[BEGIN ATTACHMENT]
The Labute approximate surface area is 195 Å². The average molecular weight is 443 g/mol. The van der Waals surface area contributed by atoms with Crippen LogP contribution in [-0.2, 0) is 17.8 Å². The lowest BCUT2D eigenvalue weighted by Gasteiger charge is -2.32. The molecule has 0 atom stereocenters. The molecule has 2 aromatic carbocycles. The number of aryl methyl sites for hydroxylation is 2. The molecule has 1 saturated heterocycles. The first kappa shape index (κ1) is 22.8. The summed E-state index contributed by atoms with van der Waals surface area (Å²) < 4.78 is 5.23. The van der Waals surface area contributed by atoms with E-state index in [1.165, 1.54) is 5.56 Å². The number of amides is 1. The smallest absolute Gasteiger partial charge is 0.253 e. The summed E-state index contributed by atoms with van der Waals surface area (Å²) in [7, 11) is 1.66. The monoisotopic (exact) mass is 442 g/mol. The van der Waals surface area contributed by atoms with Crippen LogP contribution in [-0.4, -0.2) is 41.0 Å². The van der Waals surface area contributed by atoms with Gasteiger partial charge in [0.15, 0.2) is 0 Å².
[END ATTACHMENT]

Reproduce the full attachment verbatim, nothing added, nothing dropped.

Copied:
The Labute approximate surface area is 195 Å². The average molecular weight is 443 g/mol. The van der Waals surface area contributed by atoms with Crippen LogP contribution in [-0.2, 0) is 17.8 Å². The lowest BCUT2D eigenvalue weighted by Gasteiger charge is -2.32. The molecule has 0 atom stereocenters. The molecule has 2 aromatic carbocycles. The number of aryl methyl sites for hydroxylation is 2. The molecule has 1 saturated heterocycles. The first kappa shape index (κ1) is 22.8. The summed E-state index contributed by atoms with van der Waals surface area (Å²) < 4.78 is 5.23. The van der Waals surface area contributed by atoms with E-state index in [1.165, 1.54) is 5.56 Å². The number of amides is 1. The smallest absolute Gasteiger partial charge is 0.253 e. The summed E-state index contributed by atoms with van der Waals surface area (Å²) in [7, 11) is 1.66. The monoisotopic (exact) mass is 442 g/mol. The van der Waals surface area contributed by atoms with Crippen LogP contribution in [-0.4, -0.2) is 41.0 Å². The van der Waals surface area contributed by atoms with Gasteiger partial charge in [0.15, 0.2) is 0 Å².